Viewing the exhibition, we begin to forget that it is based on photography. The exhibition is co-curated by Colin Harding, the Curator of Photography and Photographic Technology at Bradford’s National Media Museum and Tim Clark, Associate Curator of the Media Space. It is as though we are in a gallery for paintings due to the styling of the room that strongly reflects Cameron’s idea of photography being an art form.

Walking round the room and looking at her photos, you do not see just a portrait of a figure, but a form of art. “Her mistakes were her success” (Science Museum, 2015).  Some portraits are out of focus, blurry or had other imperfections. At the time, other photographers would have rejected these flaws. But were they something that she intended to run throughout some of her work or did she endure faults?

Although what Cameron did intend to do was to expose her photographs to direct sunlight. This was not and probably still is not the best method for photography, as the sun can be a very harsh source. But this is what makes her work unique.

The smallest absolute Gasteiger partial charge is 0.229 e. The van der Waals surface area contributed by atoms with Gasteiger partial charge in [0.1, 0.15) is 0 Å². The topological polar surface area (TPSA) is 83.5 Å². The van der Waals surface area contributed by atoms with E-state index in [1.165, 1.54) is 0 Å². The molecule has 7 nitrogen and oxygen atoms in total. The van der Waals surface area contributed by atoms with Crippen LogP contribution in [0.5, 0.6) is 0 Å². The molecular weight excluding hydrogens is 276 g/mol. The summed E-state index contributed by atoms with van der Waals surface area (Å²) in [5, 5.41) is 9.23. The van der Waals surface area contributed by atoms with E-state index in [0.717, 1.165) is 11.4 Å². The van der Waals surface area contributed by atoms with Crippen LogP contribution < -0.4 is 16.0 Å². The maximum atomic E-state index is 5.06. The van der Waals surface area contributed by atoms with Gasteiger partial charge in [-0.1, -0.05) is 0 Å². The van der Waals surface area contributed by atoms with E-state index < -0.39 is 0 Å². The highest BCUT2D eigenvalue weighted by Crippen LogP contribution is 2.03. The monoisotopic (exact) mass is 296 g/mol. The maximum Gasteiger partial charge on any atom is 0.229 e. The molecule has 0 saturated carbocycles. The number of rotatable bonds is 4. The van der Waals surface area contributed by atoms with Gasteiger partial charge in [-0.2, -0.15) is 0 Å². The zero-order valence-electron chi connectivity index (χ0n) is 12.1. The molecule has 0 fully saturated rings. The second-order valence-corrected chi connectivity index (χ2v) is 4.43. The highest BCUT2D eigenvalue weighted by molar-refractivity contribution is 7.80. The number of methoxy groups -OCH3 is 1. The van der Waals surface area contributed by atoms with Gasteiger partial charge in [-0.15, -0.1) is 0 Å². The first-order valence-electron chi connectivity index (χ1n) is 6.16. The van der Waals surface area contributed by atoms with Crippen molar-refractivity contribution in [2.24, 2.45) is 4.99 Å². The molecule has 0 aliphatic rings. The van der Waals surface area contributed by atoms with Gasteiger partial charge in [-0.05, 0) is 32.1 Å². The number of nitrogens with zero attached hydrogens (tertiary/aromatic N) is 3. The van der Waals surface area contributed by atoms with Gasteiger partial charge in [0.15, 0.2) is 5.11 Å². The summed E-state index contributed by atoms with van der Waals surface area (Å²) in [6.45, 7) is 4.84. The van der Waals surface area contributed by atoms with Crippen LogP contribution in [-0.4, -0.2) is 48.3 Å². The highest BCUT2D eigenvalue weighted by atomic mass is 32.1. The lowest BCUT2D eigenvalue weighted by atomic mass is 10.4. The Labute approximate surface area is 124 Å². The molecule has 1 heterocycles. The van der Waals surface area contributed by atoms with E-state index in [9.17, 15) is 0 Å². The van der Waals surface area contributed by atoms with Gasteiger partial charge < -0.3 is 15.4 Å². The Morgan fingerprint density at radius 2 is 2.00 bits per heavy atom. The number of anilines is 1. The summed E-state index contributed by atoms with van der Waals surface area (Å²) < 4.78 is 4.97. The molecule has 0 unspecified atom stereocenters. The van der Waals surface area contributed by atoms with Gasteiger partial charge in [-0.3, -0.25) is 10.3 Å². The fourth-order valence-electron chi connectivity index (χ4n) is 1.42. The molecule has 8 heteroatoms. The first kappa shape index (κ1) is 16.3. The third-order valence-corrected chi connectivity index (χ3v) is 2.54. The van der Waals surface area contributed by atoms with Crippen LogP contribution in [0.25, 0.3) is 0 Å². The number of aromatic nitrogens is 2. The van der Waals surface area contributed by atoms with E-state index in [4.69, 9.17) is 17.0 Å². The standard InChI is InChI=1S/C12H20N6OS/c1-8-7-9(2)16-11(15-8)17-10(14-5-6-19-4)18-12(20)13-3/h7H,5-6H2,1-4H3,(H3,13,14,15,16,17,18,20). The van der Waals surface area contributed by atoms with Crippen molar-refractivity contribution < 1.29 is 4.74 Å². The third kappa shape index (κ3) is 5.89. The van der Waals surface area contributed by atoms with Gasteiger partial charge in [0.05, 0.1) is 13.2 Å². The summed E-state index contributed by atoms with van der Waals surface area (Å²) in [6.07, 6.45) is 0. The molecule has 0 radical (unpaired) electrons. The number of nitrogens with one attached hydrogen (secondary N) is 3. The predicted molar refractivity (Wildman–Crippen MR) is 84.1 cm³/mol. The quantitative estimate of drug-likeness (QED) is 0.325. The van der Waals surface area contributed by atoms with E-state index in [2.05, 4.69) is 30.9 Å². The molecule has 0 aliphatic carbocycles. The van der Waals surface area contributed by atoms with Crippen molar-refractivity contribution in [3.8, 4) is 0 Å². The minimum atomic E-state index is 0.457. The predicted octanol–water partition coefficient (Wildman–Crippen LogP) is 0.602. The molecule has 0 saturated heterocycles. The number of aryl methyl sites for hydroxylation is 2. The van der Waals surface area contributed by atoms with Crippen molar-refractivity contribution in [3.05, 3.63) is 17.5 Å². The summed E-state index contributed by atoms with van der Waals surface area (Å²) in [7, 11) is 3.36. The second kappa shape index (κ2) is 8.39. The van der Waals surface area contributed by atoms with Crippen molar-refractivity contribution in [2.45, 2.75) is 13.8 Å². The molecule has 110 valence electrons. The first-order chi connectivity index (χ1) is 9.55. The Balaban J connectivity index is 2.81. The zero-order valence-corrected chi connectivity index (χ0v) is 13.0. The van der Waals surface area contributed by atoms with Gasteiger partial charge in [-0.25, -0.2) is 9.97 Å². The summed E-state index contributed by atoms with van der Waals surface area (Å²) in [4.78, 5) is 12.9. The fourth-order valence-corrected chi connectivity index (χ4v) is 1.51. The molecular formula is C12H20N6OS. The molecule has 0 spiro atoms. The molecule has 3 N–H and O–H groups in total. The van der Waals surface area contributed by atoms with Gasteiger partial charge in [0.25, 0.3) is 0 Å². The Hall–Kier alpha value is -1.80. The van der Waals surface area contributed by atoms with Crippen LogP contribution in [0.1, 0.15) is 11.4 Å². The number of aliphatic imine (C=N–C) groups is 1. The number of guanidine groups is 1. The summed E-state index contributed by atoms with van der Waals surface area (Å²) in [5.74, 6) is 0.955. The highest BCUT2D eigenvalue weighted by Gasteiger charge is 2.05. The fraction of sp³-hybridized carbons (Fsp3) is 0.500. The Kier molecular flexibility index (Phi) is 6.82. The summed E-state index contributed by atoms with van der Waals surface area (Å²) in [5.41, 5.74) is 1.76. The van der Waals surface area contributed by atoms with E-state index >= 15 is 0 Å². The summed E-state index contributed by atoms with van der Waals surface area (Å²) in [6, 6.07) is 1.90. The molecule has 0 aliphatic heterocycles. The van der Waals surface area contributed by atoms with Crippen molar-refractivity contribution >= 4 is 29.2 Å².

Speaking on Cameron’s series of Life Sized Heads, The Photographic News wrote: “Some of the large heads, in which definition was quite sufficiently precise for the subject were exceedingly charming, and possessed artistic qualities rarely seen in photographs”, also describing them as “sunny and transparent to a rare degree” (The Photographic News, 1866).

The photograph “Plate 43 Love” (above) portrays the beauty Plate 43 Lovewithin imperfections. The child’s face on the left side is completely out of focus and it is amazing how the other figures are not.